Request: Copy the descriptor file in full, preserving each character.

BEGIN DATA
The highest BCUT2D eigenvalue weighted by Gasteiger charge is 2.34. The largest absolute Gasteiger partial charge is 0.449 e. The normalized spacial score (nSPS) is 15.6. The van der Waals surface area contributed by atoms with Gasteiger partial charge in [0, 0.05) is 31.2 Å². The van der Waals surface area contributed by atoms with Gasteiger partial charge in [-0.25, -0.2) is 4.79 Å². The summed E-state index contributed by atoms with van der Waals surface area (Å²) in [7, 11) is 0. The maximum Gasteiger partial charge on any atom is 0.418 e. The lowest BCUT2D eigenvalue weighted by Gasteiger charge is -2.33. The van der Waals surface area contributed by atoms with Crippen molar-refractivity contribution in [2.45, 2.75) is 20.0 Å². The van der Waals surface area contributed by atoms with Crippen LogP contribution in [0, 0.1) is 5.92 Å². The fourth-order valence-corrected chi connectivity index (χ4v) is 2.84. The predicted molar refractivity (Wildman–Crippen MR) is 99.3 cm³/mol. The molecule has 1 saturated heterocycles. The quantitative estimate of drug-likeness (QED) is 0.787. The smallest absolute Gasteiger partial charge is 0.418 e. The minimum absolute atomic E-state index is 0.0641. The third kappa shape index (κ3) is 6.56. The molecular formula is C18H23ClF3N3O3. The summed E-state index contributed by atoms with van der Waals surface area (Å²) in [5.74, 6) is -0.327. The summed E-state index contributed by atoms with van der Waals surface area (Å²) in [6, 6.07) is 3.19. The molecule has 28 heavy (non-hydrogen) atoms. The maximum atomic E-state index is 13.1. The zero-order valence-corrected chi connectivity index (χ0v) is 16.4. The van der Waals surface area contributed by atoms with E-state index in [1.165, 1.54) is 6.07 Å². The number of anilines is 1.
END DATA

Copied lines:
The highest BCUT2D eigenvalue weighted by Gasteiger charge is 2.34. The largest absolute Gasteiger partial charge is 0.449 e. The normalized spacial score (nSPS) is 15.6. The van der Waals surface area contributed by atoms with Gasteiger partial charge in [0, 0.05) is 31.2 Å². The van der Waals surface area contributed by atoms with Gasteiger partial charge in [-0.25, -0.2) is 4.79 Å². The summed E-state index contributed by atoms with van der Waals surface area (Å²) in [7, 11) is 0. The maximum Gasteiger partial charge on any atom is 0.418 e. The lowest BCUT2D eigenvalue weighted by Gasteiger charge is -2.33. The van der Waals surface area contributed by atoms with Crippen molar-refractivity contribution in [2.45, 2.75) is 20.0 Å². The van der Waals surface area contributed by atoms with Crippen LogP contribution in [0, 0.1) is 5.92 Å². The fourth-order valence-corrected chi connectivity index (χ4v) is 2.84. The predicted molar refractivity (Wildman–Crippen MR) is 99.3 cm³/mol. The molecule has 1 saturated heterocycles. The quantitative estimate of drug-likeness (QED) is 0.787. The smallest absolute Gasteiger partial charge is 0.418 e. The minimum absolute atomic E-state index is 0.0641. The third kappa shape index (κ3) is 6.56. The molecular formula is C18H23ClF3N3O3. The summed E-state index contributed by atoms with van der Waals surface area (Å²) in [5.74, 6) is -0.327. The summed E-state index contributed by atoms with van der Waals surface area (Å²) in [6, 6.07) is 3.19. The molecule has 28 heavy (non-hydrogen) atoms. The maximum atomic E-state index is 13.1. The zero-order valence-corrected chi connectivity index (χ0v) is 16.4. The van der Waals surface area contributed by atoms with E-state index in [1.165, 1.54) is 6.07 Å². The number of anilines is 1.